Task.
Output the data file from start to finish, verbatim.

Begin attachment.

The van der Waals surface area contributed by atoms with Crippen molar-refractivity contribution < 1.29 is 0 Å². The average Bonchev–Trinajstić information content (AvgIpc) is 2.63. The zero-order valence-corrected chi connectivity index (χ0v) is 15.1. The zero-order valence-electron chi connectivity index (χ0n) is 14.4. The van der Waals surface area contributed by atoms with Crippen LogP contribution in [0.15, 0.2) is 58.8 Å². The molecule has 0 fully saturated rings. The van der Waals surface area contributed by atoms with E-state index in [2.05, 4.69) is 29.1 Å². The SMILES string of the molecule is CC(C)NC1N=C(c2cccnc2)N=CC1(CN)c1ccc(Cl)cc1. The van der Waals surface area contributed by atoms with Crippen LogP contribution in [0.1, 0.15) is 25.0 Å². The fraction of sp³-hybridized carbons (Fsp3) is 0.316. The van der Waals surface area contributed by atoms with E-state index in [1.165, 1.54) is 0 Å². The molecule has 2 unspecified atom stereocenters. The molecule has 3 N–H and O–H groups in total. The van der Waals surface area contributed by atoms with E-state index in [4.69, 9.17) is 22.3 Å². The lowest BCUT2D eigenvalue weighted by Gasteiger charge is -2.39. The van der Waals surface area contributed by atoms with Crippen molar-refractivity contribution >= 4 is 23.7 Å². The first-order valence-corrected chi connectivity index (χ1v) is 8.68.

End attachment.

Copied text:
The van der Waals surface area contributed by atoms with Crippen molar-refractivity contribution < 1.29 is 0 Å². The average Bonchev–Trinajstić information content (AvgIpc) is 2.63. The zero-order valence-corrected chi connectivity index (χ0v) is 15.1. The zero-order valence-electron chi connectivity index (χ0n) is 14.4. The van der Waals surface area contributed by atoms with Crippen LogP contribution in [0.15, 0.2) is 58.8 Å². The molecule has 0 fully saturated rings. The van der Waals surface area contributed by atoms with E-state index in [2.05, 4.69) is 29.1 Å². The SMILES string of the molecule is CC(C)NC1N=C(c2cccnc2)N=CC1(CN)c1ccc(Cl)cc1. The van der Waals surface area contributed by atoms with Crippen LogP contribution in [0.1, 0.15) is 25.0 Å². The fraction of sp³-hybridized carbons (Fsp3) is 0.316. The van der Waals surface area contributed by atoms with E-state index in [1.165, 1.54) is 0 Å². The molecule has 2 unspecified atom stereocenters. The molecule has 3 N–H and O–H groups in total. The van der Waals surface area contributed by atoms with E-state index in [4.69, 9.17) is 22.3 Å². The lowest BCUT2D eigenvalue weighted by Gasteiger charge is -2.39. The van der Waals surface area contributed by atoms with Crippen molar-refractivity contribution >= 4 is 23.7 Å². The first-order valence-corrected chi connectivity index (χ1v) is 8.68.